I'm not an expert on this subject, but from what I understand there are generally two ways to do this.
- Have the company establish a subsidiary company in the foreign country and make your husband an employee of that subsidiary
- Your husband establishes his own company in foreign country and operates as an independent contractor.
This interesting article talks about this issue and mentions a few countries that have some other options, although Norway is not mentioned: https://www.shrm.org/resourcesandtools/hr-topics/global-hr/pages/paying-employees-abroad.aspx.
Considering how Norway offers strong employee protections, my guess is that some sort of Norwegian corporation or self-employment setup is required.
Option 1 is a major pain for the employing company. Most companies probably would not bother unless they really value the employee or they were planning for a presence in that country anyway.
Option 2 is a major pain for you. Setting up a company in Norway is likely to be complex and expensive. You'd also have to set up a business to business relationship with the company in the US rather than an employer-employee relationship. Your husband's company would have to be getting a much higher income, since it would have to pay taxes, pay for healthcare, and all the other benefits required by Norwegian law. On the other hand, the former employer wouldn't have to pay taxes and benefits anymore.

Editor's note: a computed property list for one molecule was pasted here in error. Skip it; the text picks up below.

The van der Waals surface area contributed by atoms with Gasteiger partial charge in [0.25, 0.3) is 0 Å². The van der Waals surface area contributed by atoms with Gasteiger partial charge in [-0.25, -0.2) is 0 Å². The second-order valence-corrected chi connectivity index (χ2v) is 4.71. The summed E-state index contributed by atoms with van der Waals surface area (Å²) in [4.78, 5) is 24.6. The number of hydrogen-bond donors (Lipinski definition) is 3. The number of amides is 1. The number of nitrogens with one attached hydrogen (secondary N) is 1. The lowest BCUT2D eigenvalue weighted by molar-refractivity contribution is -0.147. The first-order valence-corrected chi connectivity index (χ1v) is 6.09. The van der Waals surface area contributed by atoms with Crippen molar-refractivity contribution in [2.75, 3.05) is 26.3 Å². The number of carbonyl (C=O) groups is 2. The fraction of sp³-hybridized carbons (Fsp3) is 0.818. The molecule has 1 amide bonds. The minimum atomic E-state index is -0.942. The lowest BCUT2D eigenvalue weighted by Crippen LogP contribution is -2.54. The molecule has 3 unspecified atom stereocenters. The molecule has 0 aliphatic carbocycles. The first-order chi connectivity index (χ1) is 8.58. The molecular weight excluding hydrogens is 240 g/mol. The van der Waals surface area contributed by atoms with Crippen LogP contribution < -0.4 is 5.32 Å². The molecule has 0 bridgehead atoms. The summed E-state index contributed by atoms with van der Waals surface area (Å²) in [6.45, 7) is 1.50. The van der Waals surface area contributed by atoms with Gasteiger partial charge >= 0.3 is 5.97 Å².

An independent contractor means that the company they are working with cannot dictate things like vacation or benefits, but it does mean that they can do work for multiple clients. In fact, I believe that some places require that there be multiple clients to keep companies from cheaply hiring employees as independent contractors, but I have no idea how it works in Norway.
So unless Norway has rules I'm not aware of, something is likely going to have to change. I recommend contacting an expert in Norway to get a better idea of what is possible and the specifics of Norwegian law. I'm also pretty sure there are businesses to help your husband set up his own company if you go that route.
As for taxation, taxes are usually paid to the country of residence almost everywhere. Most countries, Norway included, would not look kindly on undeclared income.
The United States is unusual in that it taxes citizens who don't live or work in the United States. However, since the first 90k of income is usually excluded, there's a tax treaty between the US and Norway, and Norway has higher taxes, it's very unlikely you'd have to pay anything to the IRS. US tax law is aimed mainly at wealthy US citizens who live in low-tax countries. You will have to file a tax return though.